FDA lifts restrictions on heavily regulated abortion pills, allowing mailing in states that allow

Food and Drug Administration on Thursday permanent lifting of restrictions on age 20 against home delivery and teleprescribing a set of drugs to terminate a pregnancy, saying that a review of the safety of the abortion pill does not warrant additional rules. The FDA has allowed telehealth consultations and mailed medications, mifepristone and misoprostol, since April under a special pandemic distribution.

The FDA made the requirement that women buy two pills only after in-person consultations at a limited number of specialty clinics and doctors’ offices when it approved mifepristone in 2000. It repealed them according to a 2017 lawsuit by the American Civil Liberties Union. Abortion rights advocates say the FDA acted at the right time.

“With Roe v. Wade suspended by a particularly urgent theme that the federal government must do everything in its power to expand access to this drug,” ACLU staff attorney Julia Kaye said:. ACLU Welcome FDA but said it should have ended other additional restrictions on the drug. Physicians who prescribe mifepristone still must undergo certification and training, and dispensing pharmacies need to be certified.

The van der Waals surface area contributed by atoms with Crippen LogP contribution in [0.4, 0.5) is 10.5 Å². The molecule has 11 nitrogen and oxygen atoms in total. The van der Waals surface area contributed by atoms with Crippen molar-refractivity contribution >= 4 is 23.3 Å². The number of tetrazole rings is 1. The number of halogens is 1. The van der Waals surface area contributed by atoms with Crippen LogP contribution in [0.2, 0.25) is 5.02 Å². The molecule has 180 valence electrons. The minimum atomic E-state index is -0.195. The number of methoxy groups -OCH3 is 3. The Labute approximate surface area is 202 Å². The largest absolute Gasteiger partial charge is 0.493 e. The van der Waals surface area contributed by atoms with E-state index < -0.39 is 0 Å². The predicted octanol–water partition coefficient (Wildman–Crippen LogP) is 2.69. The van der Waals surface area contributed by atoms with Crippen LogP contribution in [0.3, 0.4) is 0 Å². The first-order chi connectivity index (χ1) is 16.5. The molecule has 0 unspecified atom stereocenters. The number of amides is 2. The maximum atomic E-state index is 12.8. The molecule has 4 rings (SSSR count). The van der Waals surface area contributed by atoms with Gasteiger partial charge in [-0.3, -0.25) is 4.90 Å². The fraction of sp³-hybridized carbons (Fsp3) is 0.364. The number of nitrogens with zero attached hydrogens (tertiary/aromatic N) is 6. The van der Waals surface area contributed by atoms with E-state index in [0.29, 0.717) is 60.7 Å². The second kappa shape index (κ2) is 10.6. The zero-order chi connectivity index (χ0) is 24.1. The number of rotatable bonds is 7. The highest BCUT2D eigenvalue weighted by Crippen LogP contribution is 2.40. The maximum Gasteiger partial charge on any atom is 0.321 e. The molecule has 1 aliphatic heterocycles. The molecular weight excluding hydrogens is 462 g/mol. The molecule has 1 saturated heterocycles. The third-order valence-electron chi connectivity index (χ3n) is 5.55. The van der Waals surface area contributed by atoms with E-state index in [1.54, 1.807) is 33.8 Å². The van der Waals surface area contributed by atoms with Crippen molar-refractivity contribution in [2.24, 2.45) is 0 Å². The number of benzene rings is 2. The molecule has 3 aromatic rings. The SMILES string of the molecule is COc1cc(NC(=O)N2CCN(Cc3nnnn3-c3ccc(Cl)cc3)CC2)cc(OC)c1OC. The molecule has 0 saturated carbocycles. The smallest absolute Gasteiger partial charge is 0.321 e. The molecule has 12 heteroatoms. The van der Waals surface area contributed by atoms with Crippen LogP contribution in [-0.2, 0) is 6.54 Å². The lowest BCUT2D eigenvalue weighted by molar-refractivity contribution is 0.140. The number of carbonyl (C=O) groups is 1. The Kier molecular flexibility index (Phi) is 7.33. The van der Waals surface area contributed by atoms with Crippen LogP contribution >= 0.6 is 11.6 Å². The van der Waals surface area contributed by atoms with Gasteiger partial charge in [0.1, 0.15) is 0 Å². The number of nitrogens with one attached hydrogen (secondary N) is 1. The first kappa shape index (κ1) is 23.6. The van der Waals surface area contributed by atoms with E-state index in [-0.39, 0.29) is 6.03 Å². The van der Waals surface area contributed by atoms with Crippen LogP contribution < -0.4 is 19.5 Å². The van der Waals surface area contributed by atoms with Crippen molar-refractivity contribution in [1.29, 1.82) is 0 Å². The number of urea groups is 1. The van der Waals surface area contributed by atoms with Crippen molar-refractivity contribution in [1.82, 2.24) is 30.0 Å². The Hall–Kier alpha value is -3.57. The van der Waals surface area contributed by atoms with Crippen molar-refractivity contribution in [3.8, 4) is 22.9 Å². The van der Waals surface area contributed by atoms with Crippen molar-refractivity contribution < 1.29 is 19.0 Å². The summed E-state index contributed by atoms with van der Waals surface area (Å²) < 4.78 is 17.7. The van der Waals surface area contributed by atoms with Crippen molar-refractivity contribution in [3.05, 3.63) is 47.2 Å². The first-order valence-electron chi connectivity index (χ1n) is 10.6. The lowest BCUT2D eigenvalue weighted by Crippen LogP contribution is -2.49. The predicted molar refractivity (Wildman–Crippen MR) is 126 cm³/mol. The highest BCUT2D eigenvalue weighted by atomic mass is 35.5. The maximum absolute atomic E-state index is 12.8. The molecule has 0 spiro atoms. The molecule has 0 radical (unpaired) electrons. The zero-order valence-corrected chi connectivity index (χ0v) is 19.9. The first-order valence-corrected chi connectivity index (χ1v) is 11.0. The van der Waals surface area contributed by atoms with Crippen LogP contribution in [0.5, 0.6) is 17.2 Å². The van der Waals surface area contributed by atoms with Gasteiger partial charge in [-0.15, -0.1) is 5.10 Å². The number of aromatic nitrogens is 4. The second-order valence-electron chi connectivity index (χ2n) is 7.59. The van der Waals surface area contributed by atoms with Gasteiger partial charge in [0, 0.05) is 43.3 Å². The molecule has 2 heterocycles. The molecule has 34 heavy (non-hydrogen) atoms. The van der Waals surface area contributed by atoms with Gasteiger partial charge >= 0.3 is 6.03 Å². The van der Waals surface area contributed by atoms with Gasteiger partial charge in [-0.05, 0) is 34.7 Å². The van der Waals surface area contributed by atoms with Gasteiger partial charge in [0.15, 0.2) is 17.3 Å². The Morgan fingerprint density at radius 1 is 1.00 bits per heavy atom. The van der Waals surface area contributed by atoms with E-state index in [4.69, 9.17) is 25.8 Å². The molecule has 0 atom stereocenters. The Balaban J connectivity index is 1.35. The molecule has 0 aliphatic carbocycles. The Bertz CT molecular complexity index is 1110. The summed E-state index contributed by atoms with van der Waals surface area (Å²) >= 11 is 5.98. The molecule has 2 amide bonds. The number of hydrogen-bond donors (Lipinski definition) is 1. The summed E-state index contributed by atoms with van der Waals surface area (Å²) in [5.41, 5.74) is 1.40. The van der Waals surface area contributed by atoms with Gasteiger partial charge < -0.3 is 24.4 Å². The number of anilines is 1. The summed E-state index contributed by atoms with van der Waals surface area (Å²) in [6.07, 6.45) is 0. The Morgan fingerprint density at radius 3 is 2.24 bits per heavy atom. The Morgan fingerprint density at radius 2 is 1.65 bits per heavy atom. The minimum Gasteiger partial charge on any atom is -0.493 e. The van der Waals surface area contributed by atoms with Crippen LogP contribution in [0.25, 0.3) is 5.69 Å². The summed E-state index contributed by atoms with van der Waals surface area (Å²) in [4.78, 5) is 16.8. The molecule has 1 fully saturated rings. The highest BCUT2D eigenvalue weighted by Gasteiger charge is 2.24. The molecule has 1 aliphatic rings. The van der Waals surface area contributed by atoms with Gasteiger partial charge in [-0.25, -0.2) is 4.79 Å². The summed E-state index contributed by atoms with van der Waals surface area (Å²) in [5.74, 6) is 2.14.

The American Medical Association and other medical groups have call for the lifting of restrictions since a 2017 study from Canada found medical abortions to be equally safe without face-to-face consultation. Opponents of abortion say the lifting in body weight can adversely affect some women.

The FDA’s easing of restrictions will have no practical effect in the more than a dozen states, mainly in the South and Midwest, that have banned home delivery or remote prescribing of the abortion pill.

However, “the increase in the use of mail-order abortion pills can pose a dilemma for the anti-abortion movement, as its leaders often say they do not support the practice of abortion.” criminalize the actions of women seeking abortions, and because mailing can be an elusive target for prosecutors,” Related press report.

Abigail Aiken, assistant professor of public affairs at the University of Texas at Austin, said she is often asked if the country is headed for “abortion and infection in the alley” without Roe v. Wade. “One of the things we have that we didn’t have in the ’60s and ’70s is access to very safe, very effective abortion pills if you have the right guidelines.” she told washington articles. They also allow you to “handle your healthcare when the state legislature is trying to block access.” FDA lifts restrictions on heavily regulated abortion pills, allowing mailing in states that allow


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